“More Than A Refugee event was the voice of diverse people in Lebanon”

Boys More Than A Refugee
A smiling boy stops for a photo at the event (Preethi Nallu / Theirworld)

Children in conflicts, Double-shift schools, Education Cannot Wait, Education in emergencies, Global Youth Ambassadors, Refugees and internally displaced people

One of Theirworld's Global Youth Ambassadors decided to challenge stigma against refugees by planning a day of live performances and stalls in Beirut.

Almost a year ago, a young woman named Mona Ali Hassan, a Theirworld Global Youth Ambassador, came up with the idea to host a “More Than a Refugee” event. 

As a Palestinian refugee living in Lebanon, Mona had suffered from all the negative thoughts and stereotypes about refugees here. Challenging stigma against refugees is becoming more important here in Lebanon, given that the hole between refugees and host community remains wide and is becoming bigger every day.

The “More Than a Refugee” event took place on Sunday, July 2, in Beirut’s famous Hamra street and was the voice of refugees here in Lebanon – a space where communities could share their feelings, thoughts, dreams, challenges and, most important, their achievements.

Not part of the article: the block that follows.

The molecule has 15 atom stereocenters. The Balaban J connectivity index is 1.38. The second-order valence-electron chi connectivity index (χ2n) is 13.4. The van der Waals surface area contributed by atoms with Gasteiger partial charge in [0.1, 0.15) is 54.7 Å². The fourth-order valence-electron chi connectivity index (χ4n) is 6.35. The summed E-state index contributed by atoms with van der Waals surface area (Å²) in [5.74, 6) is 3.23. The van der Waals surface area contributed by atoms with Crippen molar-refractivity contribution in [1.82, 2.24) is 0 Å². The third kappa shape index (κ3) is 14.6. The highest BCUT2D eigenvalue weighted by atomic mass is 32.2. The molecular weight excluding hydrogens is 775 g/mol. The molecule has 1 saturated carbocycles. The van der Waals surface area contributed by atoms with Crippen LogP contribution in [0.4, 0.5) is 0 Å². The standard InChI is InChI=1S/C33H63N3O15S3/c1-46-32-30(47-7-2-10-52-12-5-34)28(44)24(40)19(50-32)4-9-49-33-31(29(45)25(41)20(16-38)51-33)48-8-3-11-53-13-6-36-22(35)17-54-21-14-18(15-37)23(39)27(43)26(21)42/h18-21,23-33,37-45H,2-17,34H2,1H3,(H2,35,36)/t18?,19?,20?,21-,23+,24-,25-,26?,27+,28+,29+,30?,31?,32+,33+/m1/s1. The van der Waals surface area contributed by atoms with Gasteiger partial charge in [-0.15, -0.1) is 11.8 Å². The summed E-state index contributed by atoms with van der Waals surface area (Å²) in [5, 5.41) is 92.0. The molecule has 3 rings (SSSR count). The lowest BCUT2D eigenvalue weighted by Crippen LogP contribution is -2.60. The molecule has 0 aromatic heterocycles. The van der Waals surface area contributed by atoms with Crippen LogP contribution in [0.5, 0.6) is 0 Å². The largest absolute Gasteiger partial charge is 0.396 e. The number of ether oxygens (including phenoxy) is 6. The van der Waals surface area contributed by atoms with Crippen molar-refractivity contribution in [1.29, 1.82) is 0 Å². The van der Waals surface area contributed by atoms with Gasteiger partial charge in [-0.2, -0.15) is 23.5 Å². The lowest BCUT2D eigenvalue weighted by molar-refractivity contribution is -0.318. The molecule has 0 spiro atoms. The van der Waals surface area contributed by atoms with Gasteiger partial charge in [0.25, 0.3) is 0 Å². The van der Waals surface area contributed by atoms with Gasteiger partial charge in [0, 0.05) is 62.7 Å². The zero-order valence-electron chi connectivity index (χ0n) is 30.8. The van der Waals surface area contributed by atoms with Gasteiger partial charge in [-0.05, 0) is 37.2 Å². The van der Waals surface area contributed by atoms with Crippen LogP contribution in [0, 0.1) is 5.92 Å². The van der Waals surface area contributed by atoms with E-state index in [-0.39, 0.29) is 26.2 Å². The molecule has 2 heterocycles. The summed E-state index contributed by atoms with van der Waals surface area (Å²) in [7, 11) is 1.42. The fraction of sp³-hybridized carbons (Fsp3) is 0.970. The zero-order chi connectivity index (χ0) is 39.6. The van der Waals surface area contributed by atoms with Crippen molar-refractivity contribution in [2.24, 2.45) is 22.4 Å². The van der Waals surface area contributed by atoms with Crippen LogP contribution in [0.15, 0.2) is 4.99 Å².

The focus of this event was on small initiatives, associations, individuals, artists and activists that were not well highlighted by the media or well known by the community and who were working to provide support, assistance and to develop skills of all those in need from refugees to host community. 

A large number of people attended this event, including those who knew about it from our invites and flyers and those who were attracted on the day by the live performances and the beautiful shape of the exhibition. 

The event was distinguished in terms of cultural diversity, bringing together Kurds, Syrians, Iraqis, Palestinians and Lebanese.

We showcased traditional songs from Assaaleek band to Rashid Najjar to Kurdish music and Dabkeh. The stalls were rich with handmade products produced by women from refugee camps.

Most of the speakers were women who have achieved huge things at all levels like Mariam Shaar and Razan Al Hussami. 

We were very impressed by the stories of different women who came from other countries like Iran to volunteer and support refugees like Saba Sadr. 

We respected the confidence of men who tried to unite people together like Ziad Aziz and we appreciated others like Ashraf Hafni who dedicated their life to help children overcome the effects of war.

Different event participants and the many attendees said we had succeeded to put a smile on children’s faces, to bring people together and to create a connection for the first time since 2012 between all who are working with refugees.  

We managed to put all of these contacts in a real-life context and a real platform with direct communication far from meetings and discussions at offices. 

With thanks to PPL for their support to the safe schools initiatives and Global Youth Ambassadors collective in Lebanon.

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